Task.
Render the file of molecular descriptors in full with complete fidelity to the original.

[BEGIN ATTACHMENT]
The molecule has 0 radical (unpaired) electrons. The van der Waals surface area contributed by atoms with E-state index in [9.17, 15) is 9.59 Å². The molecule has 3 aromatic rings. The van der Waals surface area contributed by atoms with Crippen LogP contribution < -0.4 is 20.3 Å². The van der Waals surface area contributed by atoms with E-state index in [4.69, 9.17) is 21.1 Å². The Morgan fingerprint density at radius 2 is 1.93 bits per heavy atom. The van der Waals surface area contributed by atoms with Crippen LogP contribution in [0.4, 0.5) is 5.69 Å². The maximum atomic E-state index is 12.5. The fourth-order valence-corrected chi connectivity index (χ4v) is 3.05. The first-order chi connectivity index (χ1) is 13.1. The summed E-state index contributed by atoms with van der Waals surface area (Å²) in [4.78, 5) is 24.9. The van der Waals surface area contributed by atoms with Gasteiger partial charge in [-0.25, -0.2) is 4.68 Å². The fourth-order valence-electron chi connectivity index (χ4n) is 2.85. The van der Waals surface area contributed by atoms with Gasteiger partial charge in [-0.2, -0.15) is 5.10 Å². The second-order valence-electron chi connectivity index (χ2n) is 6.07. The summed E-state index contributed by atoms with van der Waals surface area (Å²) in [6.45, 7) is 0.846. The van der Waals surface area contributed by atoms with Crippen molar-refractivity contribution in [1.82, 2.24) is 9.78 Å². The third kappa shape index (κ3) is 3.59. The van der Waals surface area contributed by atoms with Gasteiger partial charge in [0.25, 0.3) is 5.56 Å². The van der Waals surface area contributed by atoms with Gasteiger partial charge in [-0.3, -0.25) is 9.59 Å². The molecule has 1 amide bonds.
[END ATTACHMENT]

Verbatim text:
The molecule has 0 radical (unpaired) electrons. The van der Waals surface area contributed by atoms with E-state index in [9.17, 15) is 9.59 Å². The molecule has 3 aromatic rings. The van der Waals surface area contributed by atoms with Crippen LogP contribution < -0.4 is 20.3 Å². The van der Waals surface area contributed by atoms with E-state index in [4.69, 9.17) is 21.1 Å². The Morgan fingerprint density at radius 2 is 1.93 bits per heavy atom. The van der Waals surface area contributed by atoms with Crippen LogP contribution in [0.4, 0.5) is 5.69 Å². The maximum atomic E-state index is 12.5. The fourth-order valence-corrected chi connectivity index (χ4v) is 3.05. The first-order chi connectivity index (χ1) is 13.1. The summed E-state index contributed by atoms with van der Waals surface area (Å²) in [4.78, 5) is 24.9. The van der Waals surface area contributed by atoms with Gasteiger partial charge in [-0.25, -0.2) is 4.68 Å². The fourth-order valence-electron chi connectivity index (χ4n) is 2.85. The van der Waals surface area contributed by atoms with Gasteiger partial charge in [-0.2, -0.15) is 5.10 Å². The second-order valence-electron chi connectivity index (χ2n) is 6.07. The summed E-state index contributed by atoms with van der Waals surface area (Å²) in [6.45, 7) is 0.846. The van der Waals surface area contributed by atoms with Crippen molar-refractivity contribution in [1.82, 2.24) is 9.78 Å². The third kappa shape index (κ3) is 3.59. The van der Waals surface area contributed by atoms with Gasteiger partial charge in [0.25, 0.3) is 5.56 Å². The van der Waals surface area contributed by atoms with Gasteiger partial charge in [-0.3, -0.25) is 9.59 Å². The molecule has 1 amide bonds.